There’s so much to be angry about. Our rage is earned, and righteous, but I increasingly suspect it’s a way of controlling us. There are benefits to dispassion, after all, to the pulled punch and the shot gone unfired.

Sanctuary, sanctuary. What our lives need is sanctuary.

Restively, Joel

Arpaio, Trump, and Nazis

Dear Rebecca:

Donald Trump’s pardon of  Joe Arpaio re-emphasizes something we already knew: The folks who say they only have a problem with illegal immigration often aren’t being totally square with us.

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See, Arpaio got in legal trouble not because he was hunting illegal immigrants, but because — for all practical purposes — he was hunting Latinos: native-born, naturalized, or undocumented. Trump’s pardon says that’s OK.

Remember:

A 2011 Justice Department report concluded that Arpaio engaged in “unconstitutional policing” by systematically targeting Latinos for racial profiling. That same year, in response to a lawsuit, a federal judge ordered Arpaio to stop detaining and harassing residents of largely Latino neighborhoods. He ignored the order and continued to perform sweeps, claiming they were lawful.

And, uh, yeah: That does put Trump on the side of Nazis, Confederates, and any other group of racists you care to find deplorable. It singles out a less-powerful group for legal harassment and possible arrests based on nothing more than the color of their skin.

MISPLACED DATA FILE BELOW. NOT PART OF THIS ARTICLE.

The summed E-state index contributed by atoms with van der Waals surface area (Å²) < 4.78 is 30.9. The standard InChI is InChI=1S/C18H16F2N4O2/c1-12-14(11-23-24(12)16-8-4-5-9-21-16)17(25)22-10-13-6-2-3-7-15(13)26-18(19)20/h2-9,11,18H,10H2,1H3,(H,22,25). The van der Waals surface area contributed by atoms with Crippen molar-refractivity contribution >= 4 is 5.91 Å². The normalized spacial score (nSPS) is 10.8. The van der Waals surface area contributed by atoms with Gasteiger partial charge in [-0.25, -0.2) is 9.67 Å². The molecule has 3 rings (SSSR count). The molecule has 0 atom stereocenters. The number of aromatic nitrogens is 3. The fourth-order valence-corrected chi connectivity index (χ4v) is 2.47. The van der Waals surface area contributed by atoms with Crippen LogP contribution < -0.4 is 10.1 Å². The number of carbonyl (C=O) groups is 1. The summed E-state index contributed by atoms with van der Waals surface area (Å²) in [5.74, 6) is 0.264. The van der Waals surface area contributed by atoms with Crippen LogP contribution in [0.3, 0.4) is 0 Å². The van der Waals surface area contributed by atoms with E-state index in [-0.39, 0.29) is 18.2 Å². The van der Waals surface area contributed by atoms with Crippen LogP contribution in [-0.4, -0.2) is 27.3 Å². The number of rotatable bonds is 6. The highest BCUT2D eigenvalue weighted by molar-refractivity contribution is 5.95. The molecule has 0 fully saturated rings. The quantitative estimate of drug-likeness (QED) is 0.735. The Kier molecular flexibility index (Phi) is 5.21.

That is racist. That is racist. That is racist. Period.

Respectfully, Joel

 

Charlottesville

Dear Rebecca,

I assume by now you’ve heard the news:

CHARLOTTESVILLE — This picturesque college town devolved into a chaotic and violent state on Saturday as hundreds of white nationalists, neo-Nazis, Ku Klux Klan members — planning to stage what they described as their largest rally in decades to “take America back” — clashed with counterprotesters in the streets.

Despite the decision to quash the rally, clashes continued on side streets and throughout the downtown. In the early afternoon, three cars collided in a pedestrian mall packed with people, injuring at least 10 and sending bystanders running and screaming. It was unclear if it was accidental or intentional.

    There was at least one death,

Charlottesville Mayor Mike Signer indicated in a tweet. The Post could not confirm the death.

I have no wisdom to offer here.

I know that evil must be resisted. I know that racism is evil. And I know that overt David Duke-style racists feel suddenly empowered to parade their evil through American public life.

And so I know this, from President Trump, is insufficient: “We condemn in the strongest possible terms this egregious display of hatred, bigotry and violence on many sides,” he said.

Nope. Liberals have many, many flaws. And we aren’t always as right on race as we should be.

But this is not a “many sides” kind of issue. There is good and there is racism. There is good and there is bigotry. The two reside on opposite sides of the spectrum. President Trump’s equivocation is wrong.

This feels like a good moment for repentance. And that’s just to start.

Sincerely,
Joel